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Justin H.

Here's a sampling of what Club Cordish is all about:

http://thebridge.typepad.com/thebridge/2008/12/the-cordish-company-more-of-its-story-by-drted.html

http://www.niagarafallsreporter.com/cordish.html

Michael M.

The Rose Quarter remains a mystery to me. It was more-or-less developed in the years I wasn't living in Portland. I didn't get until very recently that it was conceived of as an "entertainment district." I had thought, from my brief forays through the area, that is was supposed to be an administrative/office/exhibition center. There's nothing about it that screams "entertainment," nor do I understand how there every could be without some kind of pre-planned, strictly controlled Cordish-style environment. Nothing about it is inviting -- the scale is completely antithetical to ordinary neighborhood development. The buildings (the Convention Center, the Rose Garden & attendant parking, the MC) are too big and monolithic to make it an appealing area for walking and hanging around. Like the area immediately surrounding Madison Square Garden in NYC, it screams "come for the event, then go elsewhere for afters." Portland has plenty of neighborhoods that are good for the afters and I kind of doubt a Cordish-style section would be terribly popular.

Be that as it may, my overall impression is that this whole thing was a mistake from the get-go and the city is currently stuck trying to figure out how to turn lemons into something resembling lemonade. I don't know why, years ago, the whole shebang wasn't planned for the area out closer to the airport, where some of the big box stores are now. There's nothing remotely urban about the scale of these buildings. It just creates a big dead zone near the river, in what could've been a vital extension of downtown and transition to the more commercial areas of east Portland.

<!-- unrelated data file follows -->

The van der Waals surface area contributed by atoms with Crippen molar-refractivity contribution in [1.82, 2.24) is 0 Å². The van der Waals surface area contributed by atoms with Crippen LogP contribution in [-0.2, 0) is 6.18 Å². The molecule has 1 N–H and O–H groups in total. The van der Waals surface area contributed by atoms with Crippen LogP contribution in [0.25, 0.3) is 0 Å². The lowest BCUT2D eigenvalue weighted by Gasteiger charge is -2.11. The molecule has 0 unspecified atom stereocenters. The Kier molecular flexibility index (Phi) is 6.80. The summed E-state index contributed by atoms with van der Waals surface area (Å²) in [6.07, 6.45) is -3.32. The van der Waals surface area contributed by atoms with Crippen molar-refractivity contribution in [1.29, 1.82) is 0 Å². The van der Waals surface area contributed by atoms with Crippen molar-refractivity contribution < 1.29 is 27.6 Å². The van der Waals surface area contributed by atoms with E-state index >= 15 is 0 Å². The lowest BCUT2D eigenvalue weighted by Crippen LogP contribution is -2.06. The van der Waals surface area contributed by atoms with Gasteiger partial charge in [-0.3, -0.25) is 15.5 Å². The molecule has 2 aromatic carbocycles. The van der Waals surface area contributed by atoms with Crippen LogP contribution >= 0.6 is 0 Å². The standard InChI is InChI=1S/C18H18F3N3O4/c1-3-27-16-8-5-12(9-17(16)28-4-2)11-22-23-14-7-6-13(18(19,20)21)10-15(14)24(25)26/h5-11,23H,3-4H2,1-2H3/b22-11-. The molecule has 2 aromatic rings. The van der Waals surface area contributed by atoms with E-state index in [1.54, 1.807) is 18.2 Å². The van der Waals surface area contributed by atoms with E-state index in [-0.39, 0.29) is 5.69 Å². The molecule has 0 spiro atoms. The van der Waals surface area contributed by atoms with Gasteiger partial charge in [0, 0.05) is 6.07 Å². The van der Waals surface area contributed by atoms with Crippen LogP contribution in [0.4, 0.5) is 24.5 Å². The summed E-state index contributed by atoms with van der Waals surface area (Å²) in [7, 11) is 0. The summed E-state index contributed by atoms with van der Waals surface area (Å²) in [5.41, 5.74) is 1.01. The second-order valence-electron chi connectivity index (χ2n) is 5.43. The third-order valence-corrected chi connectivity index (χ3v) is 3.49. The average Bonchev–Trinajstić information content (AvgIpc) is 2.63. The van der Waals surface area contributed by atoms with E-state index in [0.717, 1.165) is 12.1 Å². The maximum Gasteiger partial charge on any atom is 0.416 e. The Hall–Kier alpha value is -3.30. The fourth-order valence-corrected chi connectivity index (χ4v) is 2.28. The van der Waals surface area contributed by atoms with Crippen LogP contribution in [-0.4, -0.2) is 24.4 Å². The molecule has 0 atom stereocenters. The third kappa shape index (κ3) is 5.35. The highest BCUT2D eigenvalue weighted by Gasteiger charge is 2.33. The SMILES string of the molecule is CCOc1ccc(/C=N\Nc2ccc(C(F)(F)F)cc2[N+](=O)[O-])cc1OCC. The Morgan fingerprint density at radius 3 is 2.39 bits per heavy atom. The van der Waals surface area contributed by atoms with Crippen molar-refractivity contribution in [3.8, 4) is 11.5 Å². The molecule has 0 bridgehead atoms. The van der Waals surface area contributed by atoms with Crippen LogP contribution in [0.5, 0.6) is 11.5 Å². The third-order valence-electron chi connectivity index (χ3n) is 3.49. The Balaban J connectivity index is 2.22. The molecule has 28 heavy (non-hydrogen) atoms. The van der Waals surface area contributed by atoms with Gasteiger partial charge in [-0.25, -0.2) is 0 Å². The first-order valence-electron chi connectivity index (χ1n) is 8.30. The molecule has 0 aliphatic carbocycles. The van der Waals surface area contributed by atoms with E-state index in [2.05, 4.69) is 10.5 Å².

I find the whole thing depressing -- the fate of MC (which, alas, I'm not a fan of), the fate of the whole district. To me, the story is really about the downsides of overly bureaucratic, centralized planning.

val

Isn't it odd that a mayor who has (as commissioner) opposed big-box retailers, is now advocating for what amounts to a strip mall filled with chain stores and bathed in neon?

matthew

I think everyone who went out to support Adams months ago - and that includes me - should be out demanding that this deal doesn't go through. It is so obviously wrong for Portland in so many ways. Well, it's wrong for anywhere, really. And Portland is supposed to be the place that exemplifies a healthy livable alternative to all of that corporate crap. Isn't it?

Steve

I have to agree with Michael, other cities may need a new “entertainment district” because of the sad state of their historic entertainment venues. I don’t think Portland has that problem.

As well, the intense corporate controlled dress-code atmosphere of Cordish’s developments flies in the face of Portland’s quasi-hippy, homegrown, brewpub frequenting population.

What artist would choose to perform in such a contrived corporate environment when we have a growing number of unique venues like the Crystal Ballroom, the Doug Fir and the Wonder Ballroom?

I am imagining a giant flashing neon sign saying Eco-Entertainment-District!

ben

hey maybe randy's rose thing can go there instead.

mongoose

sounds just as evil as Bechtel.

Craig

This links to an article about "4th Street Live!" in Louisville. I really do not want to see this in Portland.

http://www.metropolismag.com/story/20050321/live-i-from-louisville

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